Despite obvious public opposition and scientific and legal recommendations, Mexico's Secretary of the Environment and Natural Resources approved the construction of the Las Cruces dam in mid-September of this year.
Amid all the fanfare around the pledges to fight climate change and global warming, another environmental issue has failed to reach the masses, one that has had devastating and irrevocable ramifications for rural communities worldwide.
Much attention has been paid to the shift in racial and generational demographics this past electoral season and what it means for our political future -- but little coverage was given to what it means for our planet's future.
For those of us interested in how right-brain connection could alter our species' presently destructive relationship with the rest of nature, it seems critical that many more people experience the holistic, blissful feeling of oneness with all there is in our amazing universe.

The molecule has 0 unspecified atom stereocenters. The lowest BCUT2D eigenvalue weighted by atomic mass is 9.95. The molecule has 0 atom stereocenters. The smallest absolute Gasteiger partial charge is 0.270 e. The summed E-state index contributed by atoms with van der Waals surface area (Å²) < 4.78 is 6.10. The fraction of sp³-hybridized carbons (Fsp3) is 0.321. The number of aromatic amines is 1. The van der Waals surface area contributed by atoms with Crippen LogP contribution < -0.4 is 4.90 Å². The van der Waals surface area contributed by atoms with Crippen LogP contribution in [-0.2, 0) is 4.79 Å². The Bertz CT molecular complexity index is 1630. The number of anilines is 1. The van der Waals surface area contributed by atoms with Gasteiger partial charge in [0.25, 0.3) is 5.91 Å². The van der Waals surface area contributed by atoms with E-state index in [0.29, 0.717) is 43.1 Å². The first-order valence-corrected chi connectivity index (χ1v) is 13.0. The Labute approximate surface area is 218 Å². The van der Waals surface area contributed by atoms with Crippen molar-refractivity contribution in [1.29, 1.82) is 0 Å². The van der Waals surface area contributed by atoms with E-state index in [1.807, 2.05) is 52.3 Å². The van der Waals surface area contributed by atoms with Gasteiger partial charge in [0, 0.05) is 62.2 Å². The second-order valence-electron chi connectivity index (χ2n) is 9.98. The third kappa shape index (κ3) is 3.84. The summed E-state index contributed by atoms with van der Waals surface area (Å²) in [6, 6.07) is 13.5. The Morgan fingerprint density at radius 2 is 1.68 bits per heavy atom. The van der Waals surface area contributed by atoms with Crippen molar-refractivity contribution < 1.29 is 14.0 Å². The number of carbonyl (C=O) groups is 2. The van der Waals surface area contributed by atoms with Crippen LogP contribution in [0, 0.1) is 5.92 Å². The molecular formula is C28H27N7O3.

A number of state constitutions explicitly gives legislators the responsibility for stewardship of natural resources for the benefit of future generations. Let's make a New Year's pledge to the future. Let's work towards wider adoption of this simple idea.
It's time we pay more attention to the natural sources of water we depend on every day. Because the land in a watershed affects the water quality it's important that we have a good idea of the state of the land around our water sources.
Americans in today's political landscape are all too often portrayed in opposition. You are either a Democrat or a Republican, part of the masses or a one percenter. But most Colorado voters don't view energy and conservation within an either/or framework.
For sure, the consequences of foodborne illness can be devastating, and we need to deal with the problem. A smart, science-based approach can help us make sure our response actually addresses the sources of risk.
With our planet's surface being ravaged for profit, General Orders No. 9., a new documentary, examines the toll civilization has taken on topography. The film's narrator intones, "You are not a witness to the ruin, you are the ruin to be witnessed."